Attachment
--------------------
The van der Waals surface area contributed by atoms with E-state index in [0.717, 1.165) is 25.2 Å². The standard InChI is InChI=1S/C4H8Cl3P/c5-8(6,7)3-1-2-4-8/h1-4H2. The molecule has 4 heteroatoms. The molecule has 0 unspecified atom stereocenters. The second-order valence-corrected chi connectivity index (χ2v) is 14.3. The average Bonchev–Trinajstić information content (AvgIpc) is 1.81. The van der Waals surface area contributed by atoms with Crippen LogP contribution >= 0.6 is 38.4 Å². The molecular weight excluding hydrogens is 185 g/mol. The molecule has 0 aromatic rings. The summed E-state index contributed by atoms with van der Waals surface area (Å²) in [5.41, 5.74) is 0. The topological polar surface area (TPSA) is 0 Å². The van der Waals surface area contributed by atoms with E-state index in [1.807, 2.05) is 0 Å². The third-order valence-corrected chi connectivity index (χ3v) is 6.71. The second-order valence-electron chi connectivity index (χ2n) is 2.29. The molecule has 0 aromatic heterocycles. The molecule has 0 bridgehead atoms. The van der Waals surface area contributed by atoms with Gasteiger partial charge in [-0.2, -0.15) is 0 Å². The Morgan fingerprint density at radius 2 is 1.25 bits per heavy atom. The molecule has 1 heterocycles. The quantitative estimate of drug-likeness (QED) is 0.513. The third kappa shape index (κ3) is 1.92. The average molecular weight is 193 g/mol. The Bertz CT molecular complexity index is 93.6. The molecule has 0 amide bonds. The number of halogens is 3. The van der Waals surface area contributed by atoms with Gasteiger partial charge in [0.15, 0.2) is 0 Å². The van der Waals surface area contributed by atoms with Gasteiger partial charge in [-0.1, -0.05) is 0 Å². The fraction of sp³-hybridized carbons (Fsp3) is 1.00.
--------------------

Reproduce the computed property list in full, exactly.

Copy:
The van der Waals surface area contributed by atoms with E-state index in [0.717, 1.165) is 25.2 Å². The standard InChI is InChI=1S/C4H8Cl3P/c5-8(6,7)3-1-2-4-8/h1-4H2. The molecule has 4 heteroatoms. The molecule has 0 unspecified atom stereocenters. The second-order valence-corrected chi connectivity index (χ2v) is 14.3. The average Bonchev–Trinajstić information content (AvgIpc) is 1.81. The van der Waals surface area contributed by atoms with Crippen LogP contribution >= 0.6 is 38.4 Å². The molecular weight excluding hydrogens is 185 g/mol. The molecule has 0 aromatic rings. The summed E-state index contributed by atoms with van der Waals surface area (Å²) in [5.41, 5.74) is 0. The topological polar surface area (TPSA) is 0 Å². The van der Waals surface area contributed by atoms with E-state index in [1.807, 2.05) is 0 Å². The third-order valence-corrected chi connectivity index (χ3v) is 6.71. The second-order valence-electron chi connectivity index (χ2n) is 2.29. The molecule has 0 aromatic heterocycles. The molecule has 0 bridgehead atoms. The van der Waals surface area contributed by atoms with Gasteiger partial charge in [-0.2, -0.15) is 0 Å². The Morgan fingerprint density at radius 2 is 1.25 bits per heavy atom. The molecule has 1 heterocycles. The quantitative estimate of drug-likeness (QED) is 0.513. The third kappa shape index (κ3) is 1.92. The average molecular weight is 193 g/mol. The Bertz CT molecular complexity index is 93.6. The molecule has 0 amide bonds. The number of halogens is 3. The van der Waals surface area contributed by atoms with Gasteiger partial charge in [0.15, 0.2) is 0 Å². The van der Waals surface area contributed by atoms with Gasteiger partial charge in [-0.1, -0.05) is 0 Å². The fraction of sp³-hybridized carbons (Fsp3) is 1.00.